Mega Man reboot was scrapped after just six months of development

By on April 10, 2013, 8:30 AM

It’s not often that we get to take a look at a potential game that ultimately wound up on the cutting room floor. What’s more, when the game in question was to be a reboot of an iconic franchise from 25 years ago, it makes the experience that much more special.

Unfortunately that’s exactly what happened just a few years ago with a project codenamed Maverick Hunter. The game was supposed to be a reboot of the classic Mega Man series, backed by the team that created Metroid Prime.

The same artist that created Iron Man’s armor in the successful film franchise was tasked with designing the new Mega Man. The game, under development at Austin-based Armature Studio, was to follow the mythology of Mega Man X meaning it would be much darker and sinister than the original Nintendo classics. Mega Man was to be transformed into a first person shooter.

As you can imagine, the project had the making to be something special but after just six months of development, the game was scrapped. Sources at Capcom said there was a playable prototype which showed promise but the game was seen as a gamble after Keiji Inafune (the person behind the original series) left the company.

Maverick Hunter now joins Mega Man Online, Mega Man Universe and Mega Man Legends 3 as a game that will never see the light of day. If nothing else, we have a series of renderings and a video that give a glimpse of what could have been.




User Comments: 27

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1 person liked this | ghasmanjr ghasmanjr said:

I love the Mega Man franchise. I have every game for the NES, SNES, N64, PS1 and a few from the PS2. Mega Man Legends was a helluva lot of fun. The series lost its way once it went to the PS1 with X4. I was really hoping for this reboot but now I feel left out to dry.

Good work Capcom. Let's make 20 Street Fighter reboots and a TON of Resident Evil sequels but scrap a potentially awesome Mega Man reboot.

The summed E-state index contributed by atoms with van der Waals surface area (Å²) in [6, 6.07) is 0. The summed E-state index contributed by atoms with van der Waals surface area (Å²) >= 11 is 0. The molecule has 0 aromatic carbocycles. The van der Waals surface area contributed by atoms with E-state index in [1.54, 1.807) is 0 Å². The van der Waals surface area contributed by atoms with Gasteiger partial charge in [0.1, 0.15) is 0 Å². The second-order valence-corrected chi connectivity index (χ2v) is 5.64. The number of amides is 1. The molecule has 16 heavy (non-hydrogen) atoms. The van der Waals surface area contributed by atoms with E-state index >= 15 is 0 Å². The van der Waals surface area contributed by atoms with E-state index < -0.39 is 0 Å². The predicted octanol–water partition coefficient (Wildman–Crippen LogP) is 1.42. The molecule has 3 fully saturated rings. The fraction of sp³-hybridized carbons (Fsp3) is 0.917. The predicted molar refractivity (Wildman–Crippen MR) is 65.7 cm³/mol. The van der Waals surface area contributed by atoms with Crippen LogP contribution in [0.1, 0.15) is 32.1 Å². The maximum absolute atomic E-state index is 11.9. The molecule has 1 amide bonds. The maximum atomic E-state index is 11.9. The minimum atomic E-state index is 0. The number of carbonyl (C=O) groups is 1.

ghasmanjr ghasmanjr said:

What Capcom should do is release the prototype and at least let the public experience what will never come to fruition. Who knows? Maybe if the fans like the prototype enough Capcom might decide to give the game another shot.

Guest said:

This is a tragedy! March on Capcom headquarters with banners of protest unfurled!

TS-56336 TS-56336 said:

The sad part is that Capcom probably cancelled it because they didn?t believe in MM and not because they realized it was a stupid idea.

1 person liked this | spydercanopus spydercanopus said:

Mega man is like the original Iron Man but with cooler bad guys. I would love to see a Tomb Raider style "coming-to" story about Mega man and Dr. Wiley.

oberonqa oberonqa said:

What a shame... this could have revitalized the Mega Man series... and considering the effect Metroid Prime had on the Metroid series (say what you will about it's pacing, the Metroid Prime games showed that it was possible to take a 2D-rooted franchise and successfully mold it into a 3D game).

Ah well... Capcom shows yet again that they have no faith in their brands and instead would rather "play it safe" with established and "modern" proven franchises. No wonder Kenji left the company. The company that gambled and brought us the original Resident Evil (arguably the first of it's kind and quite a gamble back in the day) appears to be nothing more than a memory.... replaced by a corporation that continues to show through bad decisions that they have lost the ability to make games that are commercially successful. Look no further than the company's own interviews recently regarding the mis-step that is Resident Evil 6 to see the proof of how far the company has fallen from it's once mighty tree.